How Much Does Air Conditioning an Office Cost?

Who hasn’t spent some time in an office that was too cold in the summer?  And how much does it cost for all that air conditioning?

The cost can be thought of in two ways.  One is with dollar signs, which most business owners can relate too.  The other is in terms of carbon emissions, the concept of which most people understand, but don’t really quantify.

To make it simple, let’s say there’s an office that’s about 4000 square feet.  Let’s say that office hovers around 70 degrees.  If we figure in the average ambient daytime temperature (U.S.), you pay about $750/ summer for air conditioning.  That also equates to about 8,100 pounds of CO2 created from the power plant supplying that electricity (assuming coal)!

OK, so it costs money to cool an office, and it’s harmful to the environment.  What’s the solution?  Like anything with energy conservation, it’s all about small changes.  If you raise the temperature of that office by 3 degrees, the cost savings are $45/ summer.  The reduction in carbon dioxide is about 488 pounds/ summer.

Here’s a chart that helps explain the cost/ emissions savings that go along with different settings on your office thermostat.


If you’re in charge of the office thermostat, or you can see how this can equate to your home, think about dialing it up a bit in the summer.  You’d be a champion for sustainable energy, and save money at the same time.


Are Incandescent Light Bulbs Illegal Now?

There’s some hype about if and how congress is making older light bulbs illegal.  Energy efficient bulbs are being given attention now that our government has stepped in.  We’ve attempted to summarize what the new rules are and what it means for households.


  1.  The formal name for the government acts which deal with light bulbs is “Energy Independence and Security Act of 2007”.
  2. The law (Public Law Number 110-140) does NOT outlaw incandescent light bulbs.
  3. The law DOES require a 25% increase in efficiency for light bulbs, to be phased in from 2012 through 2014.  This efficiency requirement basically prohibits the manufacture and importing of incandescent light bulbs, since their method of providing light is inherently inefficient.
  4. The law DOES give exemptions for specialty bulbs – like oven bulbs, reflector lights, and plant lights.
  5. The law IS forward thinking, in that by 2020 they require 200% better efficiency.

This law doesn’t make it illegal to own an incandescent bulb.  You can keep using any incandescent bulbs as long as they work.  It does, however, prohibit manufacturing or importing light bulbs that don’t meet the efficiency requirements.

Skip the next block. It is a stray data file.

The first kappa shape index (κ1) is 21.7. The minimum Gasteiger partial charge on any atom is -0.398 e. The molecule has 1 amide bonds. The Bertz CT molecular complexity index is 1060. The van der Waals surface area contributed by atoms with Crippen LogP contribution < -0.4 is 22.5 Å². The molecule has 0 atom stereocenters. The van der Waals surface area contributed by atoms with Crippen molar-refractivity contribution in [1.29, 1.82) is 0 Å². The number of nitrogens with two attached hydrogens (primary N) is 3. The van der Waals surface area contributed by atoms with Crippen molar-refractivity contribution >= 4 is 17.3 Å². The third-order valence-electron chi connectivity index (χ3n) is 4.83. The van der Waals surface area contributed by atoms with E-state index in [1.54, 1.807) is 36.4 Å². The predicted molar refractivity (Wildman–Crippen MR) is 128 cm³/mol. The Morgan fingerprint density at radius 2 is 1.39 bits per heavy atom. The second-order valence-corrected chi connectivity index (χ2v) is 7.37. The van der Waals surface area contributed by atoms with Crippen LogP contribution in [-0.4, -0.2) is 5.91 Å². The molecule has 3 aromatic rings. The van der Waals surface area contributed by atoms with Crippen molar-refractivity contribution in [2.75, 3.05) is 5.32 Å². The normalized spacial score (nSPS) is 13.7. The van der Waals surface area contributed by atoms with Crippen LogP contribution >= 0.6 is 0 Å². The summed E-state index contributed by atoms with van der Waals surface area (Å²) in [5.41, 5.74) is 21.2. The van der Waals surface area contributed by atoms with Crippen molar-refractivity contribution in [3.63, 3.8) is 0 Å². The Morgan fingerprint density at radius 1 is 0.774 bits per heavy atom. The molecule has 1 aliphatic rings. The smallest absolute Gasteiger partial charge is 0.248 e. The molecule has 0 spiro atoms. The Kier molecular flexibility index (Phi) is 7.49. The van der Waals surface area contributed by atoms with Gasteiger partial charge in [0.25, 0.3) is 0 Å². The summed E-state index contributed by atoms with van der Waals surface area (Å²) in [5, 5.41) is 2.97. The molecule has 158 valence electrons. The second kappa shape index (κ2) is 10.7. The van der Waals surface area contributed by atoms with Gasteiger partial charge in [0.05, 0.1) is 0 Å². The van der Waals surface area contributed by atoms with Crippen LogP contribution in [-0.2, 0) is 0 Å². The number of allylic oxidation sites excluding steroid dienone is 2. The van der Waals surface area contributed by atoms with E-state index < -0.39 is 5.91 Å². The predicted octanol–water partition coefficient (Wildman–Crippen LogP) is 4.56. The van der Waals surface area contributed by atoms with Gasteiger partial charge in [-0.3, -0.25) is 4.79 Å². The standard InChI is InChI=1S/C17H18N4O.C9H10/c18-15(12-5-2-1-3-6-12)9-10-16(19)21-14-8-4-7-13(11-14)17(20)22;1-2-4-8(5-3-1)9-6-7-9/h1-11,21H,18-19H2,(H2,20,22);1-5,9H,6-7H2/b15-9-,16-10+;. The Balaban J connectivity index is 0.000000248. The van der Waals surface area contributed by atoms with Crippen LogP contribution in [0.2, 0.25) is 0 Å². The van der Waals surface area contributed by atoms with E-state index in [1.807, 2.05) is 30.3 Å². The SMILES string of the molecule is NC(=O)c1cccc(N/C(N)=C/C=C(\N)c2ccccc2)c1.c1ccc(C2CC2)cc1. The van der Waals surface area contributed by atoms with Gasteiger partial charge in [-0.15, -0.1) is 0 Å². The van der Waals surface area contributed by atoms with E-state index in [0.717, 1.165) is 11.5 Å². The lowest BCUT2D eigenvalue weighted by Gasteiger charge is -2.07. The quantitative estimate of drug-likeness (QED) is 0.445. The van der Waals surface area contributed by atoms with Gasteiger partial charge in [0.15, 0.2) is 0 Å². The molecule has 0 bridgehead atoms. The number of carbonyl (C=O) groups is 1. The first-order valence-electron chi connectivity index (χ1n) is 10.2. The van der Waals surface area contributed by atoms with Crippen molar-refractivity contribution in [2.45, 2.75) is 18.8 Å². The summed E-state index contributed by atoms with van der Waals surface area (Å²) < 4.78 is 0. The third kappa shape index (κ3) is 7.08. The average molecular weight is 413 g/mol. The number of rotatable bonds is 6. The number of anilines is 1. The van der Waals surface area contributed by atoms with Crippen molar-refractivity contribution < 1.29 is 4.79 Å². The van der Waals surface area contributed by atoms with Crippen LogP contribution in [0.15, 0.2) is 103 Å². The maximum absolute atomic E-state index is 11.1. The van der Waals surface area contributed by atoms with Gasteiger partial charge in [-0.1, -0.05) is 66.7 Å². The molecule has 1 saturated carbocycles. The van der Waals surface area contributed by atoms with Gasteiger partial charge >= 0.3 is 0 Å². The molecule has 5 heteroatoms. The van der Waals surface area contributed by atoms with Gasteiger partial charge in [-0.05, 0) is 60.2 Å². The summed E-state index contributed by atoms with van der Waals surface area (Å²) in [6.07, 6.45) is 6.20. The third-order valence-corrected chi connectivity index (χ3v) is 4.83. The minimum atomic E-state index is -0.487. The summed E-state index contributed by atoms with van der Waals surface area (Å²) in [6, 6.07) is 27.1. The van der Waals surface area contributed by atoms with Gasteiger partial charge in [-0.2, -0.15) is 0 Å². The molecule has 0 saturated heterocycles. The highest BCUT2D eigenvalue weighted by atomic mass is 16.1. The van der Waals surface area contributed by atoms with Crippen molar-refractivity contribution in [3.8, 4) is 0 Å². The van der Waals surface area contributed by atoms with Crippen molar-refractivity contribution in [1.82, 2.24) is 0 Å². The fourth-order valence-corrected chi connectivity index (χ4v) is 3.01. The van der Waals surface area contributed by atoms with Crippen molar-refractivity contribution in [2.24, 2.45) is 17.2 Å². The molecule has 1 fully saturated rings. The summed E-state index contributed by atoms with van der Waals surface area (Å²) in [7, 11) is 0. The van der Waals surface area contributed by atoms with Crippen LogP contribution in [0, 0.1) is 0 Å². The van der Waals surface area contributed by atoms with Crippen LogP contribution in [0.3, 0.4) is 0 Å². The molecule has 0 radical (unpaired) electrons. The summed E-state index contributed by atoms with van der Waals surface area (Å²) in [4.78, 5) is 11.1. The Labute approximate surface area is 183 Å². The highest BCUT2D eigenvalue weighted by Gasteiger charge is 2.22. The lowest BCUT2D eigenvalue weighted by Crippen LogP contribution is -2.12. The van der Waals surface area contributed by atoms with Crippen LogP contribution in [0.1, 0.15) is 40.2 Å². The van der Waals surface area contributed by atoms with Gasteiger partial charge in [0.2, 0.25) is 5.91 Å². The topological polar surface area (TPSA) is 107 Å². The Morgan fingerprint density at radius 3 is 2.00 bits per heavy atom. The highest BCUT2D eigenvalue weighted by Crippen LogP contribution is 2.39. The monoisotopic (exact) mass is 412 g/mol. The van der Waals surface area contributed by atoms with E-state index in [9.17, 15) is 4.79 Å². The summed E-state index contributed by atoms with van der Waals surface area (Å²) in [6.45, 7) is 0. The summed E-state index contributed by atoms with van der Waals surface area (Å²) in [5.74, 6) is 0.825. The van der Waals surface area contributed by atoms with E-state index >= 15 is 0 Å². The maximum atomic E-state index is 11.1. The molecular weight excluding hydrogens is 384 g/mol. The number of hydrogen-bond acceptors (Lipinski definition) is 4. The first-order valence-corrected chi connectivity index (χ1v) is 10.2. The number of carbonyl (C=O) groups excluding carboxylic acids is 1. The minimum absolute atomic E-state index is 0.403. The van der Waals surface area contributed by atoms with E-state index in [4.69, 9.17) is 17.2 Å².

So basically, in a few months you’ll notice you can’t find 100 watt incandescent bulbs.  In 2013 you’ll be hard-pressed to find 75 watt bulbs.  And starting in 2014, 60 watt incandescent bulbs will be out.

Trees Save you Money on Utilities

Planting a few leafy trees on the west side of your home can save you between 25-50% on air conditioning costs.  Considering the average U.S. home pays about $285 on AC each year, that means you can save between $71-143 every year!

Here’s how it works:

Deciduous trees (maples, oaks, etc) grow lots of leaves during the summer.  Those leaves absorb the sun’s heat and keep your home from heating up.  This is especially true if you’ve got trees on the west side, where the afternoon rays shine the brightest.  Since your home stays cooler with those trees absorbing the heat, your AC doesn’t run as much, and you end up saving electricity.

In the winter, those leafy trees lose their leaves.  Afternoon sun rays can then reach your home, and you get some free solar heating.

The kicker is that leafy trees also block wind.  If you rely on natural ventilation to cool your home in the summer, you’ll be better off with some strategically placed trees that block the sun, but allow some breeze to pass under.

Considering the rising cost of utilities, it’s not a bad idea.  Think about it, do your research, and remember that a programmable thermostat is a great first step to saving money on your heating and cooling costs!

What is Sustainable Energy?

Think of energy like a jar of cookies.  Now think of how many cookies you’re eating, and how often you bake them.  If you conserve the cookies you have and find efficient ways to bake more, you’re a sustainable cookie eater.  If you gorge yourself and eat all of your cookies, now you have to go out and find some more cookies.  Maybe you go with store-bought (I prefer peanut butter chocolate chip), maybe you hit up your neighbor.  Either way, you’re consuming more cookies than you can consistently make.   Now you’re paying more money for cookies and depleting the overall supply of cookies in the world!


Sustainable energy works the same way.  If we (a collective, global “we”) are mindful of how much energy we consume, and find new ways to make energy, then we won’t run out of it.  So how do we do that?